Sean at The Blue Boar shares with readers his struggle to hit and maintain a healthy weight. It's a battle I suspect is not unknown to a lot of us blogger types - I'm just going way out on a limb and hazarding a guess, here. My day job involves sitting at a computer most of the day, a number of my favorite pastimes involve sitting on my can (reading by a fire, blogging), and oil painting isn't exactly an aerobic activity.
I have struggled a bit with extra weight, but have been blessed to have a pretty decent metabolism. None the less, I put on two or three pounds a year for 25 years and found myself (gasp!) at 230 pounds, standing 5'9". I not only ended up with high blood pressure, but the specter of the diabetes that runs in my Dad's side of the family also began to haunt me.
That's why I started the low-carb thing, and it works very well for me, provided (like any program) I stay on it. The thing is, I find it easier to stay on the low-carb regimen for longer periods of time than other plans. I might cheat for a day or two, but then I am able to get right back on (usually... heh).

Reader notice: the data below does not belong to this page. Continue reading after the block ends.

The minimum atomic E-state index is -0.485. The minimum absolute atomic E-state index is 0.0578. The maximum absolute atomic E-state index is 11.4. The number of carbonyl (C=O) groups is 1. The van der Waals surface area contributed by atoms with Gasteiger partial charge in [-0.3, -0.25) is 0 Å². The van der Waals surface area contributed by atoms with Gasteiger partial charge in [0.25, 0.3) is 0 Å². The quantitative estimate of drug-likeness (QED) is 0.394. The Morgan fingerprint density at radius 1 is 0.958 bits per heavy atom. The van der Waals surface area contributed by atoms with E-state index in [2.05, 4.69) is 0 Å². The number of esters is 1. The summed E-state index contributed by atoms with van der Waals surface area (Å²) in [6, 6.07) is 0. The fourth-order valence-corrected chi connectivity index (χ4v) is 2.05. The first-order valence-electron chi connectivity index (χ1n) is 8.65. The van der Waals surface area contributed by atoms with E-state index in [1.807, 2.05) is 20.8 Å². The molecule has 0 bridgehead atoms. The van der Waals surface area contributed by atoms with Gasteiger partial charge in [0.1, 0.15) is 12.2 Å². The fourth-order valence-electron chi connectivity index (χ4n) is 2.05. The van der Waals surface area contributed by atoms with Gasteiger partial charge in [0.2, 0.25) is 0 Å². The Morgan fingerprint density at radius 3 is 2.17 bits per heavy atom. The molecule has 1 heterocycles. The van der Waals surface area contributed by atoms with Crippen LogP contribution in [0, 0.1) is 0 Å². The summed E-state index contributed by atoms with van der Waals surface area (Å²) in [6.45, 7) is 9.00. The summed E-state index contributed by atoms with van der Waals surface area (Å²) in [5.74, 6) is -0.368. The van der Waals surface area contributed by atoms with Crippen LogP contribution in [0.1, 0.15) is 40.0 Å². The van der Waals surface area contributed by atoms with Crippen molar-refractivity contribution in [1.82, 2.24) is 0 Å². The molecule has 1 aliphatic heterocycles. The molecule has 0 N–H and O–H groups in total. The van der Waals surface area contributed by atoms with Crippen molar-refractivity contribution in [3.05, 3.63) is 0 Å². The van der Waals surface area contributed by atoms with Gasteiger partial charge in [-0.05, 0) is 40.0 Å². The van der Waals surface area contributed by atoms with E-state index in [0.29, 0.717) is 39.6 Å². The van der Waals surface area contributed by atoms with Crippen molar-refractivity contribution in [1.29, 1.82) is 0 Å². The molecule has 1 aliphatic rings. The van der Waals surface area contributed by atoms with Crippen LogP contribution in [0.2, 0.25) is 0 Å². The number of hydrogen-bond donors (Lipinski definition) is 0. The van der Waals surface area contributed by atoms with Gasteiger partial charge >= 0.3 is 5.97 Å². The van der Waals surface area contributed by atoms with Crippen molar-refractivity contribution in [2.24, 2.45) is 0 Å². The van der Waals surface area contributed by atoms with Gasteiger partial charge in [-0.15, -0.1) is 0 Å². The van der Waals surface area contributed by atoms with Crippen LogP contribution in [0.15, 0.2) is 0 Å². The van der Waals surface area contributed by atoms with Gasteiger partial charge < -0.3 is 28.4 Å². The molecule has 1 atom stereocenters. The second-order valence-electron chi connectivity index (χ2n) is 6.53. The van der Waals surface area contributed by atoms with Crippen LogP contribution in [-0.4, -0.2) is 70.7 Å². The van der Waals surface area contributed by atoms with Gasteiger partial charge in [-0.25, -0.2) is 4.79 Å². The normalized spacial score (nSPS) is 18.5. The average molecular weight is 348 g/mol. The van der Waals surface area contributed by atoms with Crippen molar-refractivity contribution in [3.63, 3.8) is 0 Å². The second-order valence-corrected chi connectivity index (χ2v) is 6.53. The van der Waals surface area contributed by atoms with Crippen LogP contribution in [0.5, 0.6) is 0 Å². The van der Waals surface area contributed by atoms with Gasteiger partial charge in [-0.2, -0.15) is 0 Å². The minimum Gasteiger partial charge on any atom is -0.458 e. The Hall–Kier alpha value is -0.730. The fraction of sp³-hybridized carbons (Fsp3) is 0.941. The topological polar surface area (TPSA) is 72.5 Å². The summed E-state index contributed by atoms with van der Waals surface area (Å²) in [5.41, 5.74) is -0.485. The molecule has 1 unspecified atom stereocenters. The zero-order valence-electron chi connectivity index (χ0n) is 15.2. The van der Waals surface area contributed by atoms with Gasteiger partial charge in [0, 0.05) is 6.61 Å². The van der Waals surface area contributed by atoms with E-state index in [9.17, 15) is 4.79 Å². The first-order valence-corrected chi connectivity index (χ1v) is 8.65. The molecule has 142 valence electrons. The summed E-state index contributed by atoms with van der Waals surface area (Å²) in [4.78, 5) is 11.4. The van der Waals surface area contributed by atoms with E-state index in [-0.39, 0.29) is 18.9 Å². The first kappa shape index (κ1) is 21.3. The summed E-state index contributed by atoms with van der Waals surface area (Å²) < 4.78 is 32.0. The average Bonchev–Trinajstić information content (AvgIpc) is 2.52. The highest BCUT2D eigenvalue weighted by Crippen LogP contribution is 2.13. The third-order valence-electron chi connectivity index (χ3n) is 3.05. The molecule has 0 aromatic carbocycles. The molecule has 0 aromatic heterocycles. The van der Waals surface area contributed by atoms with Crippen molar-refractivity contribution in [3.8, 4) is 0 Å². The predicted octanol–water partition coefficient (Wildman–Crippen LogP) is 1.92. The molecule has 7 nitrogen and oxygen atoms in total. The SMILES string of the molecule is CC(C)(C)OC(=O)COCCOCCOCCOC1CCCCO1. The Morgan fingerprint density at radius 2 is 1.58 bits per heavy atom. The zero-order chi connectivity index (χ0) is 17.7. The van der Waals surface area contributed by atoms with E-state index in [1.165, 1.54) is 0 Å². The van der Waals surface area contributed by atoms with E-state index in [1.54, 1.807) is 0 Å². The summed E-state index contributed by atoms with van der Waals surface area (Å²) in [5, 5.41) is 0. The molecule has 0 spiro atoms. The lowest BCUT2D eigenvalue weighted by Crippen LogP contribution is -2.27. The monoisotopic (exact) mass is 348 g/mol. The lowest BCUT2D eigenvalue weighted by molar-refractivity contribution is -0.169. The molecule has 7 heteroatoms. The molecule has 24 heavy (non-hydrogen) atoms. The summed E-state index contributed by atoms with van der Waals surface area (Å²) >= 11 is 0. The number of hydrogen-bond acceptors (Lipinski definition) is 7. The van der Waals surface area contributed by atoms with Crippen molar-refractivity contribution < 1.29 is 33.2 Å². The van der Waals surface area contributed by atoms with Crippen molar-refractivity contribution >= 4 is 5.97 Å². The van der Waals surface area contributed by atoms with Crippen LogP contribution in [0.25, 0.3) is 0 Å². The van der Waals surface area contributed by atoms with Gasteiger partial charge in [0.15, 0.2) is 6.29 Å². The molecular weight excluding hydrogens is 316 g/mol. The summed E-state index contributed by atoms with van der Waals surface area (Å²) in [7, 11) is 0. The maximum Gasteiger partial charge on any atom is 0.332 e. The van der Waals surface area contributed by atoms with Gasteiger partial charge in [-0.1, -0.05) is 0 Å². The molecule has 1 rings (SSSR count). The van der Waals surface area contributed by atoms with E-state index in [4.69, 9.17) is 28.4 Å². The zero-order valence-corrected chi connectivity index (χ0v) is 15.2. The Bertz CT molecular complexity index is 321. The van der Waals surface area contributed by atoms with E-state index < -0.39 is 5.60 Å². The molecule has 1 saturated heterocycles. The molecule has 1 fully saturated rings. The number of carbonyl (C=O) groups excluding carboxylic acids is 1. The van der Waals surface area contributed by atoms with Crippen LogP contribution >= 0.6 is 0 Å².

The most difficult aspect of low-carb is being around people who don't eat that way. At work I'm inundated with bagels, sticky buns, cake... all of which I have to take a pass on. But I'm used to it. The main thing is to stay away from processed white flour, processed sugar, processed rice, potatoes, etc... I don't consider this a fad diet at all. It's a fact that most Americans just eat way too much of these things.
My goal is to get back under 200 pounds and stay there, which will also require more exercise - a great excuse to go hiking more. The day I see a "1" as the first digit on the scale (please God), I will truly celebrate... with a steak, some steamed veggies and a premium beer.
This whole topic puts me in mind of some thoughts I've had over the last few years concerning the most forgotten sin in our society... gluttony. It seems that nobody takes it seriously as sin anymore, yet tradition has it as one of the Seven Deadlies. I'm going to throw in with Chesterton and allow that our ancestors were on to something important, here. Watch for an upcoming post.